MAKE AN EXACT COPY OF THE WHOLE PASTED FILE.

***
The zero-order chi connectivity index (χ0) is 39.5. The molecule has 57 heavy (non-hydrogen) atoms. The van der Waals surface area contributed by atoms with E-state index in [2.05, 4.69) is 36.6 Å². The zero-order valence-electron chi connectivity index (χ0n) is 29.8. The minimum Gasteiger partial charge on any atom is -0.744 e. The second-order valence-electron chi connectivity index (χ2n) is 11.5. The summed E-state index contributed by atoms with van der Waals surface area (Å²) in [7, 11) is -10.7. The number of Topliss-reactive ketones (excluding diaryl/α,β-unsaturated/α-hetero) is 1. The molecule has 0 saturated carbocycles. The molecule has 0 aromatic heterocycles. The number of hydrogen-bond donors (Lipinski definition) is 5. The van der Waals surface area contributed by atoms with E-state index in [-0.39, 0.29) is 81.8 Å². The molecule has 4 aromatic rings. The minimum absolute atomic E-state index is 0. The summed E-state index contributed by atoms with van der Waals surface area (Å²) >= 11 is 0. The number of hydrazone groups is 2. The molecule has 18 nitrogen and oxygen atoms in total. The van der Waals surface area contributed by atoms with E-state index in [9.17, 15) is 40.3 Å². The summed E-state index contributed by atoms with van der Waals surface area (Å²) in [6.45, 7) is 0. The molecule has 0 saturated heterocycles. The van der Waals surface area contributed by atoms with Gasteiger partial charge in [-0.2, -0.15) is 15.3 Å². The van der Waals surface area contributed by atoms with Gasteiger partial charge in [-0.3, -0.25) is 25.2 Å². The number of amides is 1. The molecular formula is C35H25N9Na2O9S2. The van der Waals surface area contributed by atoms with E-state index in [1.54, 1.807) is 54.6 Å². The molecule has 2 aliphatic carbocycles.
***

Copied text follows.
The zero-order chi connectivity index (χ0) is 39.5. The molecule has 57 heavy (non-hydrogen) atoms. The van der Waals surface area contributed by atoms with E-state index in [2.05, 4.69) is 36.6 Å². The zero-order valence-electron chi connectivity index (χ0n) is 29.8. The minimum Gasteiger partial charge on any atom is -0.744 e. The second-order valence-electron chi connectivity index (χ2n) is 11.5. The summed E-state index contributed by atoms with van der Waals surface area (Å²) in [7, 11) is -10.7. The number of Topliss-reactive ketones (excluding diaryl/α,β-unsaturated/α-hetero) is 1. The molecule has 0 saturated carbocycles. The molecule has 0 aromatic heterocycles. The number of hydrogen-bond donors (Lipinski definition) is 5. The van der Waals surface area contributed by atoms with E-state index in [-0.39, 0.29) is 81.8 Å². The molecule has 4 aromatic rings. The minimum absolute atomic E-state index is 0. The summed E-state index contributed by atoms with van der Waals surface area (Å²) >= 11 is 0. The number of hydrazone groups is 2. The molecule has 18 nitrogen and oxygen atoms in total. The van der Waals surface area contributed by atoms with E-state index in [9.17, 15) is 40.3 Å². The summed E-state index contributed by atoms with van der Waals surface area (Å²) in [6.45, 7) is 0. The molecule has 0 saturated heterocycles. The van der Waals surface area contributed by atoms with Gasteiger partial charge in [-0.2, -0.15) is 15.3 Å². The van der Waals surface area contributed by atoms with Gasteiger partial charge in [-0.3, -0.25) is 25.2 Å². The number of amides is 1. The molecular formula is C35H25N9Na2O9S2. The van der Waals surface area contributed by atoms with E-state index in [1.54, 1.807) is 54.6 Å². The molecule has 2 aliphatic carbocycles.